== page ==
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Eth. AZA´NI (Ἀζανοί: Eth. Ἀζανίτης), as the name appears in Strabo (p. 576), and Stephanus (s. v. Ἀζανοί) The name on coins and inscriptions is Αἰζανοί, and also in Herodian, the grammarian, as quoted by Stephanus. Azani is a city of Phrygia Epictetus. The district, which was called Azanitis, contained the sources of the river Rhyndacus.

This place, which is historically unknown, contains very extensive ruins, which were first visited in 1824 by the Earl of Ashburnham (Arundell‘s Asia Minor, vol. ii. p. 347); it had been incorrectly stated (Cramer's Asia Minor, vol. ii. p. 14) that the ruins were discovered by Dr. Hall. They have since been visited by several other travellers. The remains are at a place called Tchavdour-Hissar, on the left bank of the Rhyndacus. There are two Roman bridges with elliptical arches over the Rhyndacus; or three according to Fellows. (Plan, p. 141.) On the left bank of the Rhyndacus, on a slight eminence, is a beautiful Ionic temple, “one of the most perfect now existing in Asia Minor.” (Hamilton, Researches, &c., vol. i. p. 101.) Eighteen columns and one side and end of the cella are standing. There are also


the colossal foundations of another temple; and some remains of a third. The theatre is situated near half a mile from the temple; and there is a stadium which “extends north and south in a direct line of prolongation from the theatre, with which it is immediately connected, although at a lower level. Some of the marble seats, both in the stadium and in the theatre, are well preserved, and of highly finished workmanship.” (Hamilton.) There is a view of the temple of Azani in Fellows' Asia Minor (pp. 137, 141). “There are many fronts of tombs sculptured as doors with panels and devices, having inscriptions.” (Fellows, who has given a drawing of one of these doors.) Among the coins which Hamilton procured at this place, and in the surrounding country, there were coins of Augustus, Claudius, Faustina, and other imperial personages. Some also were autonomous, the legends being Δῆμος, Ἱερὰ Βουλή, or Ἱερασυνκλητὸς Ἀιζανειτῶν, or Αἰζανιτῶν. Several inscriptions from Azani have been copied by Fellows (p. 142, &c.), and by Hamilton (Appendix, 8--20). None of the inscriptions are of early date, and probably all of them belong to the Roman period. One of these records “the great, both benefactor and saviour and founder of the city, Cl. Stratonicus,” who is entitled consul (ὕπατον); and the monnment was erected by his native city. This Stratonicus, we may infer from the name Claudius, was a native, who had obtained the Roman citizenship. The memorial was erected in the second praetorship (το Β στρατηγοῦντος) of Cl. Apollinarius. Another inscription contains the usual formula, Βουλὴ καὶ Δῆμος. In the interior of the cella of, the temple there are four long inscriptions, one in well formed Greek characters, another in inferior Greek characters, and two in badly cut Roman characters. There are also inscriptions on the outside of the cella. It appears from one inscription that the temple, which is now standing, was dedicated to Zeus. [p. 1.354]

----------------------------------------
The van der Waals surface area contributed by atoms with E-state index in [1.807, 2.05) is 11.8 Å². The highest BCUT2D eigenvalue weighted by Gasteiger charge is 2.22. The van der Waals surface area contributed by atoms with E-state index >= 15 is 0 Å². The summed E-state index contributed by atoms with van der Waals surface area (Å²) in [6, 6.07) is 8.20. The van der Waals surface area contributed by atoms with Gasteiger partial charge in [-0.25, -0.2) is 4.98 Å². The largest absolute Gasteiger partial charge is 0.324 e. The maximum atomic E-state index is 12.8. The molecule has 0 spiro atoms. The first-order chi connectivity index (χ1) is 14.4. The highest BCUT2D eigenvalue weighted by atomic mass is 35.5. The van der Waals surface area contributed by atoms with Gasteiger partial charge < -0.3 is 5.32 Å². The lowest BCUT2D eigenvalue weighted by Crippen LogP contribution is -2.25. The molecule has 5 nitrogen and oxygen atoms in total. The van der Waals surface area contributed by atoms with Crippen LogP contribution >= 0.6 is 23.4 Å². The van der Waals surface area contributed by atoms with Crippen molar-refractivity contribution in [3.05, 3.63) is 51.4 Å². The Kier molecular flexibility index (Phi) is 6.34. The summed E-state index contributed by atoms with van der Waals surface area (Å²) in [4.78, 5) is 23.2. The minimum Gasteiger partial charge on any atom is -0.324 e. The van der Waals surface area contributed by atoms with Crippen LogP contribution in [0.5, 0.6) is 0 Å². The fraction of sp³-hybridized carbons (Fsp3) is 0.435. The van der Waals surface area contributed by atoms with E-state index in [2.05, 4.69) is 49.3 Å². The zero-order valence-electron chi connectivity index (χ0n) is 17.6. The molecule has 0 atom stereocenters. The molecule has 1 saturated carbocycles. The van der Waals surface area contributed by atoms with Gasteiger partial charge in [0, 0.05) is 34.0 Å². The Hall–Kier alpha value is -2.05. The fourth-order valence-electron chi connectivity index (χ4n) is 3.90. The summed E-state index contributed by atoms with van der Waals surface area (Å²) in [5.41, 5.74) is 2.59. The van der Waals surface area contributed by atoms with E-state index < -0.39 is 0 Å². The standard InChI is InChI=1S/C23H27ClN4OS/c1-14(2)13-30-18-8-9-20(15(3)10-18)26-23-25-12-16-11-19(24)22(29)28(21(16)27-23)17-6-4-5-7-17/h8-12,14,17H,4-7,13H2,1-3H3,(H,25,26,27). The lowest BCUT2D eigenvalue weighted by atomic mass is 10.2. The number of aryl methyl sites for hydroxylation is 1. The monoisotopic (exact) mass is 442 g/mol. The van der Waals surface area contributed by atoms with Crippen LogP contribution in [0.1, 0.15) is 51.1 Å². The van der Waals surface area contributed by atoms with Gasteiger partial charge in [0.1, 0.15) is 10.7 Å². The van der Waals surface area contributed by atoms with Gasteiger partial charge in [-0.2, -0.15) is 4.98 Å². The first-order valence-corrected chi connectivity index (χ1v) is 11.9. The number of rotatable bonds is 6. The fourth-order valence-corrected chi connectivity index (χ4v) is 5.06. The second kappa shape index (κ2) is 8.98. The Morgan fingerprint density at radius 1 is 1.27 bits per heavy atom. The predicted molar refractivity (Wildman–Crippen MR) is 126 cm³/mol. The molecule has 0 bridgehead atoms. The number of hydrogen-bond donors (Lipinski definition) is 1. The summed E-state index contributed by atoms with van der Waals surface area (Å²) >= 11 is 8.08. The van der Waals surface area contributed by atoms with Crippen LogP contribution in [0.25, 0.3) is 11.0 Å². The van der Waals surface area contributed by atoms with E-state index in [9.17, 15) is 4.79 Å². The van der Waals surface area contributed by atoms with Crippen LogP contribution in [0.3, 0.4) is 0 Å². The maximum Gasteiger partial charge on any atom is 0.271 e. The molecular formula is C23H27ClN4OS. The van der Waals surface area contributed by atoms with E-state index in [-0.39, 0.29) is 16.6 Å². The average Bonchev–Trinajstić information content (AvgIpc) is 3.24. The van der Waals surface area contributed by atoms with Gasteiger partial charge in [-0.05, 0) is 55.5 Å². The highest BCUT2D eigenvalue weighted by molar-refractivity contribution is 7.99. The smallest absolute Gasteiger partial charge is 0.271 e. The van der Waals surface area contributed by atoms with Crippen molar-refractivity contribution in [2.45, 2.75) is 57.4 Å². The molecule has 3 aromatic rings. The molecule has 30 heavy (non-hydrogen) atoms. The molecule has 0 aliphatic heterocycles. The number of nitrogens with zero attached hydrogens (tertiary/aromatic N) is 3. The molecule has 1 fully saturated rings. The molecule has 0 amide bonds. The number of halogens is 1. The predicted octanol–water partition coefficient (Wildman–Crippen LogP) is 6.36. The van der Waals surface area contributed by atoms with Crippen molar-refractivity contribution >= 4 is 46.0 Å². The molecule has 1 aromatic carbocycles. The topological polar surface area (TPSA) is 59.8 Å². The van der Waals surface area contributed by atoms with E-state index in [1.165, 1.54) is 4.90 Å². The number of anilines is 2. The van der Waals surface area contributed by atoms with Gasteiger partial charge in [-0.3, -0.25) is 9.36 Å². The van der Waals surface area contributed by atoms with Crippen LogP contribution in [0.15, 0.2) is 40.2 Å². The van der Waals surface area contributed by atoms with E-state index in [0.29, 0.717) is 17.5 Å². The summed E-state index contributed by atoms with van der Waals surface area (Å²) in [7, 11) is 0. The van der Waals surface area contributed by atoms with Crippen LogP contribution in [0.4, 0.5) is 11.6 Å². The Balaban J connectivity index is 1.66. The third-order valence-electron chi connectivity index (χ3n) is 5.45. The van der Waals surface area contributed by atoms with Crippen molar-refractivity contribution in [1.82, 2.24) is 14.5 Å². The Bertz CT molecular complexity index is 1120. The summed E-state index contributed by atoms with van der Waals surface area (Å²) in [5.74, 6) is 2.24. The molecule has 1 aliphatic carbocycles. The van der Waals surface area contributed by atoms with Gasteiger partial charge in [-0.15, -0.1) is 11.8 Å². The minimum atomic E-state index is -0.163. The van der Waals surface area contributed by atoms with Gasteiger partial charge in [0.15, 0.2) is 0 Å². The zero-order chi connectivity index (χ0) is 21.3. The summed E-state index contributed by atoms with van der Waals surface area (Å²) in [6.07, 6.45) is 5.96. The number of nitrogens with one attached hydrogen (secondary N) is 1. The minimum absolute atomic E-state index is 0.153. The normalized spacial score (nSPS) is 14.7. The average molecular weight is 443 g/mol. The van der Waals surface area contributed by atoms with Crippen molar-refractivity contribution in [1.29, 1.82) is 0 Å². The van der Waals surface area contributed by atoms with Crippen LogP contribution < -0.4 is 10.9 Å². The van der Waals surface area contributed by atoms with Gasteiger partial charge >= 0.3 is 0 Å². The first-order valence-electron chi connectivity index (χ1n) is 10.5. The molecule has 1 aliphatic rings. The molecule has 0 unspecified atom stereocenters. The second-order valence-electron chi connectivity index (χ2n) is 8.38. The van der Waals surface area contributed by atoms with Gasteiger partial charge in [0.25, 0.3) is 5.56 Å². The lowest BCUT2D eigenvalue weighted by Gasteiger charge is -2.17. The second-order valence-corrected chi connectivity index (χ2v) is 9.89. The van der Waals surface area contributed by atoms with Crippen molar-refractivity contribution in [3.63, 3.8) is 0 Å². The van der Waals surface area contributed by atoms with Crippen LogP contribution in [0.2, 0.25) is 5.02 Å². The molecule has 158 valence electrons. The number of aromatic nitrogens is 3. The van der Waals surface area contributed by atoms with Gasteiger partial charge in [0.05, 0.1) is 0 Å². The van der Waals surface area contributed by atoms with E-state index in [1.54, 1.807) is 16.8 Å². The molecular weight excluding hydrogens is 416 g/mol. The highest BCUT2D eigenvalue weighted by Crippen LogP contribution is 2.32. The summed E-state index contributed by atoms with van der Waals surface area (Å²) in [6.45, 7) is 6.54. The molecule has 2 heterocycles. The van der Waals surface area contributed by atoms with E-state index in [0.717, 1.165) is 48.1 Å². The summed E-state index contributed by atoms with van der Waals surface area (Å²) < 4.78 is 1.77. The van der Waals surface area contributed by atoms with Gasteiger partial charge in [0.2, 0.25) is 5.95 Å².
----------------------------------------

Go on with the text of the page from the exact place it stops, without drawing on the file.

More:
The plan given by Fellows shows the positions of the several buildings, which altogether must have produced a very fine effect. There are no traces of any city walls.



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